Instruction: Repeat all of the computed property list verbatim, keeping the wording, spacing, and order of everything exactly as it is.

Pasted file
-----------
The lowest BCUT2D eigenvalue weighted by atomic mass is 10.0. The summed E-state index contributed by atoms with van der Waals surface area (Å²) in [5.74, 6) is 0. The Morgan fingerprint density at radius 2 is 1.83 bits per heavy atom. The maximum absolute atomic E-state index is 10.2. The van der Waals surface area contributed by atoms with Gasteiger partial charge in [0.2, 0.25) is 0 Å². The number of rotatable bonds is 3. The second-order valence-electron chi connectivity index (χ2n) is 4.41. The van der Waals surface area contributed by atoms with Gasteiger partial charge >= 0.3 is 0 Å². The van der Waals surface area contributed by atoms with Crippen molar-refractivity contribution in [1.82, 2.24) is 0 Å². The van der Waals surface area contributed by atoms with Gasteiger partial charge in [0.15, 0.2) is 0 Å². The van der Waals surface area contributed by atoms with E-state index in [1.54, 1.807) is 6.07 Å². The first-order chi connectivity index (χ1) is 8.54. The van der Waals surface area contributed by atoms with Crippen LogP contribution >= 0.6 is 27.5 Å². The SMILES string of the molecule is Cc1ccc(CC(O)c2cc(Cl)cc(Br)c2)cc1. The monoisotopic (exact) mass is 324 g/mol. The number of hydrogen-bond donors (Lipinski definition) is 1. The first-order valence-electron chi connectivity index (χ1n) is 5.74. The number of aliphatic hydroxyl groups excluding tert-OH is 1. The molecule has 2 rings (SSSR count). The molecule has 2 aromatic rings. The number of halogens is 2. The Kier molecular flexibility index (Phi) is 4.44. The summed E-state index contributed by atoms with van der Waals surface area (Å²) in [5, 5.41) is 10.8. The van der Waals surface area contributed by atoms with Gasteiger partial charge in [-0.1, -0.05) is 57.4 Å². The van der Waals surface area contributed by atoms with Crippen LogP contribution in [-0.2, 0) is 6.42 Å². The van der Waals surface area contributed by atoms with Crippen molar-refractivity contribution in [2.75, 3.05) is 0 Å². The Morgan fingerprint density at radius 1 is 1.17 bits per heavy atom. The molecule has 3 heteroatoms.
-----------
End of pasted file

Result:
The lowest BCUT2D eigenvalue weighted by atomic mass is 10.0. The summed E-state index contributed by atoms with van der Waals surface area (Å²) in [5.74, 6) is 0. The Morgan fingerprint density at radius 2 is 1.83 bits per heavy atom. The maximum absolute atomic E-state index is 10.2. The van der Waals surface area contributed by atoms with Gasteiger partial charge in [0.2, 0.25) is 0 Å². The number of rotatable bonds is 3. The second-order valence-electron chi connectivity index (χ2n) is 4.41. The van der Waals surface area contributed by atoms with Gasteiger partial charge >= 0.3 is 0 Å². The van der Waals surface area contributed by atoms with Crippen molar-refractivity contribution in [1.82, 2.24) is 0 Å². The van der Waals surface area contributed by atoms with Gasteiger partial charge in [0.15, 0.2) is 0 Å². The van der Waals surface area contributed by atoms with E-state index in [1.54, 1.807) is 6.07 Å². The first-order chi connectivity index (χ1) is 8.54. The van der Waals surface area contributed by atoms with Crippen LogP contribution >= 0.6 is 27.5 Å². The SMILES string of the molecule is Cc1ccc(CC(O)c2cc(Cl)cc(Br)c2)cc1. The monoisotopic (exact) mass is 324 g/mol. The number of hydrogen-bond donors (Lipinski definition) is 1. The first-order valence-electron chi connectivity index (χ1n) is 5.74. The number of aliphatic hydroxyl groups excluding tert-OH is 1. The molecule has 2 rings (SSSR count). The molecule has 2 aromatic rings. The number of halogens is 2. The Kier molecular flexibility index (Phi) is 4.44. The summed E-state index contributed by atoms with van der Waals surface area (Å²) in [5, 5.41) is 10.8. The van der Waals surface area contributed by atoms with Gasteiger partial charge in [-0.1, -0.05) is 57.4 Å². The van der Waals surface area contributed by atoms with Crippen LogP contribution in [-0.2, 0) is 6.42 Å². The van der Waals surface area contributed by atoms with Crippen molar-refractivity contribution in [2.75, 3.05) is 0 Å². The Morgan fingerprint density at radius 1 is 1.17 bits per heavy atom. The molecule has 3 heteroatoms.